Dorothy Hudig, Ph.D.
Department: Microbiology and Immunology
Academic Unit: School of Medicine
Professional degrees (Degree, year, Institution): B.A., cum laude, 1968, Bryn Mawr College; Ph.D., l977, University of Calif. San Diego
Mail Stop: 320
Cancer biology, Immunology
Sometimes death is the only answer. The body benefits when virally infected cells are eliminated before the viruses can replicate further. The body also benefits when tumor growth is curtailed. Cytotoxic T and natural killer (NK) lymphocytes are potent killer cells that eliminate these unwanted cells. The process can take minutes or days, depending on the biochemistry of the processes. My laboratory pioneered the study of cytotoxic proteases termed granzymes that are stored in cytotoxic granules of the killer lymphocytes. The granzymes, together with a pore-forming protein called perforin, are one potent means of killing cells within minutes or hours. Perforin permeabilizes cell membranes to kill cells directly or to promote entry of granzymes, while different granzymes have critical substrates both inside and outside of the cells that will die. The biochemistry of these proteins is of great interest because it is difficult to damage a lipid membrane and because only very selective substrates will initiate apoptosis. We are now studying the biochemistry of additional, slower forms of lymphocyte killing, including lipid and lipase-dependent mechanisms. So, if the first mechanism doesn’t kill ‘em, the next one will. We are alive only because we can control infections and tumors. Thank the biochemistry of your immune system!
Current Graduate Students
David L. Tamang, Ph.D., CMB 2008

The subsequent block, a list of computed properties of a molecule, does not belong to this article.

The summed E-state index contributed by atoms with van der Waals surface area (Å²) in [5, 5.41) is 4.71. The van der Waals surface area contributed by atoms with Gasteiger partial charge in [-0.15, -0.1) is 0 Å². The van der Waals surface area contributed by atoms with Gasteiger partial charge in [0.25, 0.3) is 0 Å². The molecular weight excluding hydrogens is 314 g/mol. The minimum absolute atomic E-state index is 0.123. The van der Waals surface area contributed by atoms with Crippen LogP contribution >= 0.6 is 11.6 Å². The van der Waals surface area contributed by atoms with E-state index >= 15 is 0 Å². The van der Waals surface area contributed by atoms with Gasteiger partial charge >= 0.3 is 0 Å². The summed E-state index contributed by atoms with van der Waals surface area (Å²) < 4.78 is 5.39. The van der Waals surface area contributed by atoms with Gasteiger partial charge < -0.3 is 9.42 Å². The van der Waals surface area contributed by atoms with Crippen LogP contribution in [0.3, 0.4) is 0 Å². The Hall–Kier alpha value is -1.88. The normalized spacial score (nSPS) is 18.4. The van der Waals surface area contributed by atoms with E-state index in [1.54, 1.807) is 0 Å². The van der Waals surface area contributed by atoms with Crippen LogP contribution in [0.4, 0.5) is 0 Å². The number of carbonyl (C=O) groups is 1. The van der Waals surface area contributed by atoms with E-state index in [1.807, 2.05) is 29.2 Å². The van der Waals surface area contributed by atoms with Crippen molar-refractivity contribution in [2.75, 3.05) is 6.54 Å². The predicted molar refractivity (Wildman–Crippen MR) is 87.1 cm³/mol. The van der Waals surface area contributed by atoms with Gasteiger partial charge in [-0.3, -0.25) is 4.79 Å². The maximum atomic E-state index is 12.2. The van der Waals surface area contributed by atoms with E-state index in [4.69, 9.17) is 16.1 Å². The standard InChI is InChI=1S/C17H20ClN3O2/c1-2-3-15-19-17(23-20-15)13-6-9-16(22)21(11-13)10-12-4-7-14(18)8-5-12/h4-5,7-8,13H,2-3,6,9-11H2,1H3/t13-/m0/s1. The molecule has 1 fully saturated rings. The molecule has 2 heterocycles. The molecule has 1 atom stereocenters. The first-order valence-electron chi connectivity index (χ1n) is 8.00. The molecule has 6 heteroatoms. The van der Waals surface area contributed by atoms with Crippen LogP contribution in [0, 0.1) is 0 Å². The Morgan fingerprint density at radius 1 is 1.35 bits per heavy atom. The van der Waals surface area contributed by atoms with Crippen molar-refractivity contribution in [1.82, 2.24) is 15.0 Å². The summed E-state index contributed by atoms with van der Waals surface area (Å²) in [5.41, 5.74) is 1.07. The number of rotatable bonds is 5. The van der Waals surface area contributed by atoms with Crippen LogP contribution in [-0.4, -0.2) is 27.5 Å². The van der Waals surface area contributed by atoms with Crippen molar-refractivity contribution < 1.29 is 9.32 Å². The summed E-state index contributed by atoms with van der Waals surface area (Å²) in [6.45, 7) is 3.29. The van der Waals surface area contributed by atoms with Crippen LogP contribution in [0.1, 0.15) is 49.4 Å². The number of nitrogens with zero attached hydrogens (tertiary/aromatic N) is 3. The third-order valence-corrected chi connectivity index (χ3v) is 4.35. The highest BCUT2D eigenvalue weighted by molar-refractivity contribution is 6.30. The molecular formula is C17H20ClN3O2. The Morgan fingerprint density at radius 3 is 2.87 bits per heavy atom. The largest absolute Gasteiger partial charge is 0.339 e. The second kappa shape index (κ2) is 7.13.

Bryce N. Alves, Ph.D., CMB 2009
Other Lab Members
(a highly cited paper) Redelman, D., and Hudig, D. The mechanisms of cell-mediated cytotoxicity I. Killing by murine cytotoxic T lymphocytes requires cell surface thiols and activated protease. J. Immunol. l24:870-878, l980. PMID: 6965393
Tamang, D.L., Alves, B.N., Elliott, V., Redelman, D., and Hudig, D. Low dose IL-15 induces snap arming of CD44low T lymphocytes in the absence of antigen. Cellular Immunology 251: 93-102, 2008. PMID: 18485336
Tamang, D.L., Alves, B.N., Elliott, V., Redelman, D., Wadhwa, R., Fraser, S.A., and Hudig, D. Inhibition of perforin-mediated lysis by protein disulfide isomerase associated with cytotoxic T cell granules. Cellular Immunology 255: 82-92, 2009. PMID: 19147124
Alves, B., Leong, J., Tamang, D.L., Elliott, V., Lowe, M.E. and Hudig, D. Hydrolysis of tumor cell lipids after cytotoxic T lymphocyte (CTL)-mediated death. Accepted, International Immunology. PMID: 19325035
Alves, Bryce N., Marshall, K., Tamang, D.L., Leong, J., Redelman, D., Elliott V., Lowe, M. E., and Hudig, D. Lipid-dependent cytotoxicity by the lipase PLRP2 and by PLRP2-positive cytotoxic T lymphocytes (CTLs). Accepted, Cell Biochemistry and Function.
Faculty by research area
- Mastick, C
- Mastick C.
- Mastick G.
- Van der Linden
- von Bartheld
- von Bartheld